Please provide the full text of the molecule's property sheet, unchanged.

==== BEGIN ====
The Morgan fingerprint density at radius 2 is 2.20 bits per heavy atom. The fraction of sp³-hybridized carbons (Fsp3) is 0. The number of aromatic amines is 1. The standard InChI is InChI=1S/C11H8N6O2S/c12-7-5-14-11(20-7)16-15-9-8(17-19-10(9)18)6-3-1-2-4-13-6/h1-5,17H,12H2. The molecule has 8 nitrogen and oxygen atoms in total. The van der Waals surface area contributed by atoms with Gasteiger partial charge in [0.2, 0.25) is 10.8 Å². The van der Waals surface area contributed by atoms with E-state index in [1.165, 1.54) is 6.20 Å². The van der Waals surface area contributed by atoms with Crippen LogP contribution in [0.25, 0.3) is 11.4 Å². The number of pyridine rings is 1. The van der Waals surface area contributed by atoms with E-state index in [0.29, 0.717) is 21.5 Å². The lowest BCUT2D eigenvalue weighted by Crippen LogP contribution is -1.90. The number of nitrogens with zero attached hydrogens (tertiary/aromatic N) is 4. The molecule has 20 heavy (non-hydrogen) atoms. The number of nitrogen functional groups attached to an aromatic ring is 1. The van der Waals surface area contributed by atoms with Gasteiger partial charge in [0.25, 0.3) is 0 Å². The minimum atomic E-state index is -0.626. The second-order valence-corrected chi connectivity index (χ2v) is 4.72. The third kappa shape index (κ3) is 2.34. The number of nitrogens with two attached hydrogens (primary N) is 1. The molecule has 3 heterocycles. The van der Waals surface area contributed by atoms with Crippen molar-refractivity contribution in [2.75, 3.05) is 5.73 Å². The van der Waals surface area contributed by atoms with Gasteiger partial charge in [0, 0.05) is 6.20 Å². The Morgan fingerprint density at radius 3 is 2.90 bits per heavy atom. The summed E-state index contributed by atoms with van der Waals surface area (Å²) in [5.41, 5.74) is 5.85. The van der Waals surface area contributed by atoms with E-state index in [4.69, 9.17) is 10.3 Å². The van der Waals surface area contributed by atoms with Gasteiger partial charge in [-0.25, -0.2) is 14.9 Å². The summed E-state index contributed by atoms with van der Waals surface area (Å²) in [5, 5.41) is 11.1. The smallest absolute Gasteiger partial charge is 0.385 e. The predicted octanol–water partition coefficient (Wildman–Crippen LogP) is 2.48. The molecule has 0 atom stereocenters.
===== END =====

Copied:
The Morgan fingerprint density at radius 2 is 2.20 bits per heavy atom. The fraction of sp³-hybridized carbons (Fsp3) is 0. The number of aromatic amines is 1. The standard InChI is InChI=1S/C11H8N6O2S/c12-7-5-14-11(20-7)16-15-9-8(17-19-10(9)18)6-3-1-2-4-13-6/h1-5,17H,12H2. The molecule has 8 nitrogen and oxygen atoms in total. The van der Waals surface area contributed by atoms with Gasteiger partial charge in [0.2, 0.25) is 10.8 Å². The van der Waals surface area contributed by atoms with E-state index in [1.165, 1.54) is 6.20 Å². The van der Waals surface area contributed by atoms with Crippen LogP contribution in [0.25, 0.3) is 11.4 Å². The number of pyridine rings is 1. The van der Waals surface area contributed by atoms with E-state index in [0.29, 0.717) is 21.5 Å². The lowest BCUT2D eigenvalue weighted by Crippen LogP contribution is -1.90. The number of nitrogens with zero attached hydrogens (tertiary/aromatic N) is 4. The molecule has 20 heavy (non-hydrogen) atoms. The number of nitrogen functional groups attached to an aromatic ring is 1. The van der Waals surface area contributed by atoms with Gasteiger partial charge in [0.25, 0.3) is 0 Å². The minimum atomic E-state index is -0.626. The second-order valence-corrected chi connectivity index (χ2v) is 4.72. The third kappa shape index (κ3) is 2.34. The number of nitrogens with two attached hydrogens (primary N) is 1. The molecule has 3 heterocycles. The van der Waals surface area contributed by atoms with Crippen molar-refractivity contribution in [2.75, 3.05) is 5.73 Å². The van der Waals surface area contributed by atoms with Gasteiger partial charge in [0, 0.05) is 6.20 Å². The Morgan fingerprint density at radius 3 is 2.90 bits per heavy atom. The summed E-state index contributed by atoms with van der Waals surface area (Å²) in [5.41, 5.74) is 5.85. The van der Waals surface area contributed by atoms with E-state index in [4.69, 9.17) is 10.3 Å². The van der Waals surface area contributed by atoms with Gasteiger partial charge in [-0.25, -0.2) is 14.9 Å². The summed E-state index contributed by atoms with van der Waals surface area (Å²) in [5, 5.41) is 11.1. The smallest absolute Gasteiger partial charge is 0.385 e. The predicted octanol–water partition coefficient (Wildman–Crippen LogP) is 2.48. The molecule has 0 atom stereocenters.